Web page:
A five-year spat involving three sisters from a prominent Singapore family has ended in the Court of Appeal, which found that one of the women - an 80-year-old who is mentally impaired - is unfit to make decisions about her estimated $200 million in assets.
The apex court found that she was vulnerable and that her youngest daughter and son-in-law had "exercised undue influence" over her. It also ordered deputies to be named on her behalf.
None of the parties was named in the 108-page judgment released by the court yesterday.
The landmark case - heard by Chief Justice Sundaresh Menon and Appeal Judges Chao Hick Tin and Andrew Phang - is understood to be the first to be heard by the Court of Appeal involving the 2010 Mental Capacity Act.
It is significant in clarifying how relevant provisions of the Act operate.
When her father died in 2004, the 80-year-old widow inherited a fortune that, by 2010, was approaching $200 million in value. Her husband died in 2007, leaving much of his wealth to their three children.
But the court heard that the trio had a bitter relationship, which worsened after his death.
The battle lines were drawn with her elder son, a lawyer, and doctor daughter on one side, and her youngest daughter, a psychiatrist, on the other.
The feuds vexed the woman and tensions came to a head in late 2010, leading her two younger sisters to apply under the Mental Capacity Act to declare her unfit to manage her affairs.
They argued that their sister had given bankers a series of conflicting instructions about her assets and gone to live in Hong Kong with her youngest daughter and her husband, cutting off her other two children and her siblings.
In 2011, a district judge allowed the two sisters' application but two years later, it was set aside when the widow applied to the High Court.
Shook Lin & Bok lawyers, led by Senior Counsel Sarjit Singh, then successfully applied to the High Court on behalf of the two sisters for permission to appeal to the top court, pointing to the important issues of law involved.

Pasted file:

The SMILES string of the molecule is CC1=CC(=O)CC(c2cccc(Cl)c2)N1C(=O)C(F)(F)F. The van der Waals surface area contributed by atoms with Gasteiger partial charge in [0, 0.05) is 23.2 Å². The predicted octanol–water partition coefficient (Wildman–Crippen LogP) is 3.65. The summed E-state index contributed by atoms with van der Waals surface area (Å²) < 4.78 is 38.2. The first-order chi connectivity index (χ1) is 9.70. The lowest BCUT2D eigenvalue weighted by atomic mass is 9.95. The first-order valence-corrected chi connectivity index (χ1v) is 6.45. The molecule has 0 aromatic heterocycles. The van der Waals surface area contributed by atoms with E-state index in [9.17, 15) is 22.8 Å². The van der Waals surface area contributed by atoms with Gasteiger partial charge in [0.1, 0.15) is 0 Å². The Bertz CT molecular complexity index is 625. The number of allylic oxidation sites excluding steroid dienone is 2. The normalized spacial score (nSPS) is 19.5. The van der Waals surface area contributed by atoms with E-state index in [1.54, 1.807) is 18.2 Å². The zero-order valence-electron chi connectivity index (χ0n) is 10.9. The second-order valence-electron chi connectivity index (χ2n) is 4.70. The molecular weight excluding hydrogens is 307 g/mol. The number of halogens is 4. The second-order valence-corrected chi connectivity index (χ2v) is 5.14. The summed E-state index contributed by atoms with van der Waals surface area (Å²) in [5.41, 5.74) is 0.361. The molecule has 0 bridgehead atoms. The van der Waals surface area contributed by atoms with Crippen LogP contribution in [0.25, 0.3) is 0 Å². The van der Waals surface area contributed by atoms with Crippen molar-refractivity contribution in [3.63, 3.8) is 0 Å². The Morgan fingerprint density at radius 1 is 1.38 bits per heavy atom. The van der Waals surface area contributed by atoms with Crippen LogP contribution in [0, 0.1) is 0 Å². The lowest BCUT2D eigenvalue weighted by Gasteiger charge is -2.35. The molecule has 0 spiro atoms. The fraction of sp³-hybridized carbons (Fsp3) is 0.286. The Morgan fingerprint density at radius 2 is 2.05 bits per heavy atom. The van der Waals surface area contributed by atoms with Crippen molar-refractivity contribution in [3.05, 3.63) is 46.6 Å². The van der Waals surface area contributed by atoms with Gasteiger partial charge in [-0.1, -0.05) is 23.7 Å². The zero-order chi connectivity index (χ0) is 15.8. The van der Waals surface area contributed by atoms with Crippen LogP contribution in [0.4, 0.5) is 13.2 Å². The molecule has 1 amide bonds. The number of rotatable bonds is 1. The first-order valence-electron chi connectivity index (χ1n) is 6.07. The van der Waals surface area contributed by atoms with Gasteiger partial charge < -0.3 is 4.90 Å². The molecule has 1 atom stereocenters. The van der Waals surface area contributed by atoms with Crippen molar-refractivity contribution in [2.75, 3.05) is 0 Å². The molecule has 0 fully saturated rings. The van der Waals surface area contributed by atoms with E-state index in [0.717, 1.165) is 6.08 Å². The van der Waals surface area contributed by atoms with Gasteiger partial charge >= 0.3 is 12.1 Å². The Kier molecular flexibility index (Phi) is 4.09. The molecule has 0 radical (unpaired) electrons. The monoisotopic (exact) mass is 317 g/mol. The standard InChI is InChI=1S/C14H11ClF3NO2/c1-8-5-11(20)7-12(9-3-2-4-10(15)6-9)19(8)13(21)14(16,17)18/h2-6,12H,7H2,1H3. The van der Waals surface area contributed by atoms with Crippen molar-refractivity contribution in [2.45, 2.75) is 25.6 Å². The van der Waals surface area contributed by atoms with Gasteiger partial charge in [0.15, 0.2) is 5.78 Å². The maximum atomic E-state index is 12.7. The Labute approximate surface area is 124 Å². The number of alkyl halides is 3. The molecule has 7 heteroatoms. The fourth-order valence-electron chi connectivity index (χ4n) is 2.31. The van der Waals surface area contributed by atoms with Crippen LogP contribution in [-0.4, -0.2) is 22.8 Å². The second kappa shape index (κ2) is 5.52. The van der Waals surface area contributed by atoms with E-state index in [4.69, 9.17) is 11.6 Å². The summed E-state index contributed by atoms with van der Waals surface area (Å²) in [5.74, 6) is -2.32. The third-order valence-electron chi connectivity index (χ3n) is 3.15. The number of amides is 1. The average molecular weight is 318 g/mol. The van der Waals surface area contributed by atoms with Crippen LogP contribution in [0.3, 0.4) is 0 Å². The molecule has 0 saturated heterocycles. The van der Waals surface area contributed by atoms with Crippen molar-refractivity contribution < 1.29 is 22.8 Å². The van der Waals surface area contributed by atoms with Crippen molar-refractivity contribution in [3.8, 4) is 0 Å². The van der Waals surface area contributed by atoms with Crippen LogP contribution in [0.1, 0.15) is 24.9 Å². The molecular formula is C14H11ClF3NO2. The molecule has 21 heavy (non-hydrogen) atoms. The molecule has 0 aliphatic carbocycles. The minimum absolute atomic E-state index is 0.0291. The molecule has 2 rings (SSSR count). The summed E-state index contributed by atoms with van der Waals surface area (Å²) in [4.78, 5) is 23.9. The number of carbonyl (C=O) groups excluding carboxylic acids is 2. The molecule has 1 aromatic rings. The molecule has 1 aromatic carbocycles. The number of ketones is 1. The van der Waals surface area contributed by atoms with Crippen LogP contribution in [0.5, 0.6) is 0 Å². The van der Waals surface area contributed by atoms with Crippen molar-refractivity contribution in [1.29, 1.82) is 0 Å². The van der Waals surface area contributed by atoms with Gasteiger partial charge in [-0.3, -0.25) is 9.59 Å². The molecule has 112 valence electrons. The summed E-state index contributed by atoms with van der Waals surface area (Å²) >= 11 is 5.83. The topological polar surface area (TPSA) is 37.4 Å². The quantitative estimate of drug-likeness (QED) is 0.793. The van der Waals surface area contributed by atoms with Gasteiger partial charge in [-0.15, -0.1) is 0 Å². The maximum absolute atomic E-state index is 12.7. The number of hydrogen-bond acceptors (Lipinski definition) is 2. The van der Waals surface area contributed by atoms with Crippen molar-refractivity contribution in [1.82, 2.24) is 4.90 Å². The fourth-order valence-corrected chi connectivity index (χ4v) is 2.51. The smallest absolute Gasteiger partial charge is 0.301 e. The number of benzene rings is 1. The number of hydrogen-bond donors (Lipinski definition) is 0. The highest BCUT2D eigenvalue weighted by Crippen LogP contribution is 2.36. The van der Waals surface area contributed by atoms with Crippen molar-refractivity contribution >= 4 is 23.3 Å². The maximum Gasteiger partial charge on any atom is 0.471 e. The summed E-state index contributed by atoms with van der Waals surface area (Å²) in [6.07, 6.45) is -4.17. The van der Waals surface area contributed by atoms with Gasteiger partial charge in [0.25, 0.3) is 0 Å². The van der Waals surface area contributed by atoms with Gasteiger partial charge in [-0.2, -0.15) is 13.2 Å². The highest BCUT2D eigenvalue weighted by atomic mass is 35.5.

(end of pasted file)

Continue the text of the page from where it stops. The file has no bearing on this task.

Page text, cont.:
The Court of Appeal heard the case last August. The widow was represented by Wong Partnership Senior Counsel Alvin Yeo, while her youngest daughter and husband were represented by Rajah & Tann Senior Counsel Lee Eng Beng. All three opposed the move.
However, the court found that the latter couple had used undue influence to try to keep the widow away from the rest of her family - which was against her wishes.
The court also made clear that medical evidence showed her memory had declined and her ability to understand information in relation to complex decisions about her assets had decreased. She also had paranoid beliefs.
The Court of Appeal has called for the parties to make submissions on who should be appointed deputies to help run her affairs.
"Given (her) considerable wealth, there will likely be many decisions she will have to make in relation to her property and affairs that involve substantial sums," the judgment stated.
In a new direction, Chief Justice Menon also ruled that the mental capacity of any person being scrutinised under the Act should be examined by an independent medical expert instead of being cross-examined on the witness stand.
This article was first published on May 21, 2015.
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